“A Flowering Tree” retells an ancient folk-tale, about a young woman who has the ability to turn herself into a tree, which blossoms with intoxicatingly fragrant flowers. Phillip Zarrilli collaborated with Gitanjali to develop this performance and used his ‘psychophysical’ actor-training technique to explore these themes from the original story: ‘blossoming’ as a metaphor for sexual awakening, sexual awakening as a metaphor for spiritual awakening, and the tantric rites of trance and magic associated with feminine energy that bring about such illumination.
Pampanthulal, a snake-worshipping ritual of Kerala, in which elaborate designs are drawn over the course of a day, and then wiped out with the body, is the inspiration for a dance where the feet and body create a pattern of Tantric designs within a six foot square of rice flour.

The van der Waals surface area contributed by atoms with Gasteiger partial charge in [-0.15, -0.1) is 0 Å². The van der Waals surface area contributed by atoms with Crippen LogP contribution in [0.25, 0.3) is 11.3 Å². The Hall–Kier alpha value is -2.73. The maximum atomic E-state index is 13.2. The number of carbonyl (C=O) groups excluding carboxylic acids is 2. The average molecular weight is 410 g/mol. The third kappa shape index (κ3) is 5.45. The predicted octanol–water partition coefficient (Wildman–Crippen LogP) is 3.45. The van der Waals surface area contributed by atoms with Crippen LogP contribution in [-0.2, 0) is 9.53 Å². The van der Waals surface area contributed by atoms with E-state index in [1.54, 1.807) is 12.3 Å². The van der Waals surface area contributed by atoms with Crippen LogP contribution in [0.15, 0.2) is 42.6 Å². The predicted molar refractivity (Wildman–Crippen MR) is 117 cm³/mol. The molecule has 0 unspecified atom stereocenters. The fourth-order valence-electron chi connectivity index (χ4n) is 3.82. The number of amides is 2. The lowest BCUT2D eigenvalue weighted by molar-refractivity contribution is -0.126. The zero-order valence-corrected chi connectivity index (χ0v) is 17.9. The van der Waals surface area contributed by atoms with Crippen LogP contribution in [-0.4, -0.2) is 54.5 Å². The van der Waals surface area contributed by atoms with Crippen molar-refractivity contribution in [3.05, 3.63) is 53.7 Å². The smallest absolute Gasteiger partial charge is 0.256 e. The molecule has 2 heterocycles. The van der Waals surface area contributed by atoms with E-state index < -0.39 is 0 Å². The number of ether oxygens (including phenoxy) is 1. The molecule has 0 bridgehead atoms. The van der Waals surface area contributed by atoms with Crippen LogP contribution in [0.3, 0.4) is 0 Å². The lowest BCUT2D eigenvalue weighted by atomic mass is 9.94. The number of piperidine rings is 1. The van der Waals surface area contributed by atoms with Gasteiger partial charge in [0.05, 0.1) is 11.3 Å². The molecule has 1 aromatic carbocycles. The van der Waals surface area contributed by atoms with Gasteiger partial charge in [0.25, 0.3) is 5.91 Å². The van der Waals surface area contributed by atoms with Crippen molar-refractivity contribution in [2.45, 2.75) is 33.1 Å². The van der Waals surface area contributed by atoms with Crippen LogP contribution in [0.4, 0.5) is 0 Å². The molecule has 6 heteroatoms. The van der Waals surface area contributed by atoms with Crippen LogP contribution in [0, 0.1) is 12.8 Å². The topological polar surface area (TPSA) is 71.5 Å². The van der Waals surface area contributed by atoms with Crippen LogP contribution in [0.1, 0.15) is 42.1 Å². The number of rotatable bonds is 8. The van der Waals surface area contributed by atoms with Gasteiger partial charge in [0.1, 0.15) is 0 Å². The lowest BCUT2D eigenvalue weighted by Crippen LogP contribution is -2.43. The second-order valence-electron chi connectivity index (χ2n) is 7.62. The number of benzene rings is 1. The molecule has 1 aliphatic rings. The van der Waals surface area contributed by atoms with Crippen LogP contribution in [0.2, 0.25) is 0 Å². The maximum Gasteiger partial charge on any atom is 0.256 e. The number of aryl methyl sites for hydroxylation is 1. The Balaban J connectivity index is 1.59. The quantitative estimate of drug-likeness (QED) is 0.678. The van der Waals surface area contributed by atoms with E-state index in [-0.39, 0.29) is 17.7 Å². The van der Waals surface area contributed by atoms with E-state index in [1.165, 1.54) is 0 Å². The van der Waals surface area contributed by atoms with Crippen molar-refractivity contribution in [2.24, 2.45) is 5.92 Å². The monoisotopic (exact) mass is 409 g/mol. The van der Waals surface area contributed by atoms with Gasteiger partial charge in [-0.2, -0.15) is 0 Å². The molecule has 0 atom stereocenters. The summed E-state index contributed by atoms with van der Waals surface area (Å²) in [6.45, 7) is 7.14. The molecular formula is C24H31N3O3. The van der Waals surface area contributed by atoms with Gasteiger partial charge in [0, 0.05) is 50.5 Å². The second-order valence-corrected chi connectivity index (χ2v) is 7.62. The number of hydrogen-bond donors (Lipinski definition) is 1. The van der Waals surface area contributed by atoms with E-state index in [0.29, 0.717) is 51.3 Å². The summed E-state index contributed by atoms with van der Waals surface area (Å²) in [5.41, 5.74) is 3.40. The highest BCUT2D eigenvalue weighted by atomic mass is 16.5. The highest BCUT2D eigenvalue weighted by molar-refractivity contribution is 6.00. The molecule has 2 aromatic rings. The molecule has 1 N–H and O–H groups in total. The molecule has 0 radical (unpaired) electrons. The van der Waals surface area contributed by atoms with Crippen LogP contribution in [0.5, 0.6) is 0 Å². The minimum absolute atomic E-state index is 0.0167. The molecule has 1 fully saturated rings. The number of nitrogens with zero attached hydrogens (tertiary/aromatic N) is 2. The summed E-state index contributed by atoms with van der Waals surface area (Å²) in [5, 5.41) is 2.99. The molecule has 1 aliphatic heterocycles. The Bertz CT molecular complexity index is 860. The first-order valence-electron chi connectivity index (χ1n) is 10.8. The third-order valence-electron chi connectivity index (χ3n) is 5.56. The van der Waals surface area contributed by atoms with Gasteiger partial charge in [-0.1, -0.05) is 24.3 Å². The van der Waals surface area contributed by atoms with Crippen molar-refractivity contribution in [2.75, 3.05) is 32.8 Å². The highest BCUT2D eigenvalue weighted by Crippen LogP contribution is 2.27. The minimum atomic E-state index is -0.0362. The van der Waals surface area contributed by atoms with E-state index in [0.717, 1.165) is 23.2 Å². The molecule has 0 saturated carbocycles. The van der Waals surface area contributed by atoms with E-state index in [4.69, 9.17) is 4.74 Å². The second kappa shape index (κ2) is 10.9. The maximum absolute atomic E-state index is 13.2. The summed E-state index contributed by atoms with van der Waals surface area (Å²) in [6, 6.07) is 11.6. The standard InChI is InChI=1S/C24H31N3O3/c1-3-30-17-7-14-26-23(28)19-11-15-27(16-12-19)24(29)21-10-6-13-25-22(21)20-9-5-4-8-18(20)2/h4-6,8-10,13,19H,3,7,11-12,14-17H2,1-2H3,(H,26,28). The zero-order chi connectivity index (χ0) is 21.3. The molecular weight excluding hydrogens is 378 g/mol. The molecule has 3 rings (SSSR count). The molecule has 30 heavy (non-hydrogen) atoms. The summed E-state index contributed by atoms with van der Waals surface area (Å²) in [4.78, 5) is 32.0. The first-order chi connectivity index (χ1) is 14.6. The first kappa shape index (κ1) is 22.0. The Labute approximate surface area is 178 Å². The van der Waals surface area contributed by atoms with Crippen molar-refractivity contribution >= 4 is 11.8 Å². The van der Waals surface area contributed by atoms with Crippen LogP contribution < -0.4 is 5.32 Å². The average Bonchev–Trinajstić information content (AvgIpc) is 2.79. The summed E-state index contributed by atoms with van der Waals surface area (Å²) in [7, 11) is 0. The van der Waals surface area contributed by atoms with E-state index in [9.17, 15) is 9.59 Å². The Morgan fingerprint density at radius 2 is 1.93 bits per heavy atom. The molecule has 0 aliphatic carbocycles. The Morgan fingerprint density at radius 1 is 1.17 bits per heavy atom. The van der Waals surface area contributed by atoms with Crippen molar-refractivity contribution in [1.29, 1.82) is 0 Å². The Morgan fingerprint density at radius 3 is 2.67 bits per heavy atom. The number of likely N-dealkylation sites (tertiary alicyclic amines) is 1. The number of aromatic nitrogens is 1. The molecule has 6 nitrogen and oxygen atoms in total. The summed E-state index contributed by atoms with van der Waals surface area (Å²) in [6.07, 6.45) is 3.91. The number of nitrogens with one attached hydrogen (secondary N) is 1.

Gitanjali tells the story using the stylised mime techniques of Koodiattam, to create the sense of the girl turning into a tree, beginning with the roots and moving through the body as wood, bark and branches take over the flesh, the performer feeling and manifesting the transformation through breath, hand gestures and facial expressions.
The performance ends with a ‘magical’ effect: a pot that was shown upturned, on which the dancer danced, is tipped again, and this time water flows out.
“A Flowering Tree” is resonantly theatrical, meant for a modern urban audience, using techniques from bharata natyam and kalaripayat, inspired by folk and ritual forms.